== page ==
Jayhawks trying to find defensive identity once again
LAWRENCE, Kan. (AP) The hallmark of Kansas under Bill Self has always been defense, the kind of gritty, in-your-face man-to-man that suffocates and frustrates everyone who sets foot in Allen Fieldhouse.
So when he called this year's bunch of Jayhawks the ''poorest defensive team we've had'' in 13 seasons in Lawrence, the bar isn't exactly low. They're still holding opponents to about 39 percent from the field and showed in wins over Duke, UAB and Georgia they can get after it.
But if third-ranked Kansas wants to win its 13th straight Big 12 title, and reach its first Final Four since 2012, everyone on the roster is aware their defense must be even better.
Far better than in a 90-88 victory over Kansas State on Tuesday night.
''They scored 88 points. I think it's terrible,'' said Svi Mykhailiuk, who scored the controversial buzzer-beating layup to give the Jayhawks the win. ''Me and my teammates we know we played bad and we know that we need to get better because ... we got to play defense to win games.
''If we want to win,'' Mykhailiuk said, ''we need to become a defensive team.''
Like the teams that have taken Kansas the farthest in the NCAA Tournament.
The group that won the national championship for Self in 2008 held teams to 37.9 percent shooting, tops in the Big 12 and third nationally. That was part of a run over 10 years in which the Jayhawks led the league in defense eight times and never finished worse than 13th nationally.
The Jayhawks' defensive collapse doesn't appear to be an isolated, one-year incident, either.
They've finished lower than 20th nationally each of the past four years, led the Big 12 once, and were ranked 50th in the NCAA and fifth in the league heading into Tuesday night's game.
In other words, Self realizes that he has a problem.
''Pride would probably be a concern. Toughness would be a concern,'' he said. ''The thing about it is defense is like offense. You don't just practice it one day or two days and get better. It's something that you've got to have some pride to want to get better.''
Self acknowledged he thought this bunch of Jayhawks would be one of his best defensive teams, not one of his worst. And the makeup of his roster would seem to back up the prediction.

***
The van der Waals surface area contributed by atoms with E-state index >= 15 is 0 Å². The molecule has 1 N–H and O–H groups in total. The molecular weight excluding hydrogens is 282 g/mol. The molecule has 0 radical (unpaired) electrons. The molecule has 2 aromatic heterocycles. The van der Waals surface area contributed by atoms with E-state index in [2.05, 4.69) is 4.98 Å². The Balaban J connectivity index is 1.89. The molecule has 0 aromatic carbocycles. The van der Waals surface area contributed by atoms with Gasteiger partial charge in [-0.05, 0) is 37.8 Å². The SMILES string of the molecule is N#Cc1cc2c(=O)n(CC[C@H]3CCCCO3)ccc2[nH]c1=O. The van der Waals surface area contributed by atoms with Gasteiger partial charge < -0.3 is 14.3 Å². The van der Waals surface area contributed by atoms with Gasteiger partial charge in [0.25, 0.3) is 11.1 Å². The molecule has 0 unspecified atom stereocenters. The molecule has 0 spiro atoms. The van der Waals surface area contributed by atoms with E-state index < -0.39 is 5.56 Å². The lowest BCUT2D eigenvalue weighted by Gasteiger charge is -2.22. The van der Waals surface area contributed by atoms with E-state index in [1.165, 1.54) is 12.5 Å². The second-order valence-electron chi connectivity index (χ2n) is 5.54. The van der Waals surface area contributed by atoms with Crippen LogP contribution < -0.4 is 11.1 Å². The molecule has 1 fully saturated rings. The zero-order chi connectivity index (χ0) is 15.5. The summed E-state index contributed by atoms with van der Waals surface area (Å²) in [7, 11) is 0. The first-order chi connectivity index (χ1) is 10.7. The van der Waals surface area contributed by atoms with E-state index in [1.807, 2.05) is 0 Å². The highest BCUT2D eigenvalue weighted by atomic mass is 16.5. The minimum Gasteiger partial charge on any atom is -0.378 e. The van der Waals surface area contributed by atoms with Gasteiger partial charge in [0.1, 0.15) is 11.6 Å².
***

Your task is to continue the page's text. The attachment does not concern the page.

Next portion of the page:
Over the course of the season, Self has embraced a lineup featuring four backcourt players, making Kansas one of the quickest teams in the nation. Mykhailiuk and freshman sensation Josh Jackson are both 6-foot-8, meaning they are versatile enough to cover big wing players or even post players. And the guard tandem of Frank Mason III and Devonte Graham are two of the toughest competitors around.
Yet none of that has translated to defense, and it hasn't since the very start of the season, when the Jayhawks lost to Indiana 103-99 in overtime.
''You just don't get this bad overnight defensively,'' Self said, ''and it's going to take time for us to get better defensively too. I'd like to see some marginal improvement, no question, from a competitive standpoint and a pride standpoint. We have a lot more than what we're giving right now.''
The Jayhawks' saving grace so far is that, while this may be the poorest defensive team Self has had in Lawrence, it may also be the best offensive team.
They're averaging 86.8 points, which borders on the top 10 nationally. But is that enough to offset all deficiencies at the other end of the floor?
''We never put together multiple stops when we were up and that's what we developed last year,'' senior forward Landen Lucas said Tuesday night, after the Wildcats gave the Jayhawks a scare.
''We've got to develop it again this year,'' he added. ''When we get a comfortable lead, we need to get three or four stops in a row and put it out of reach.''
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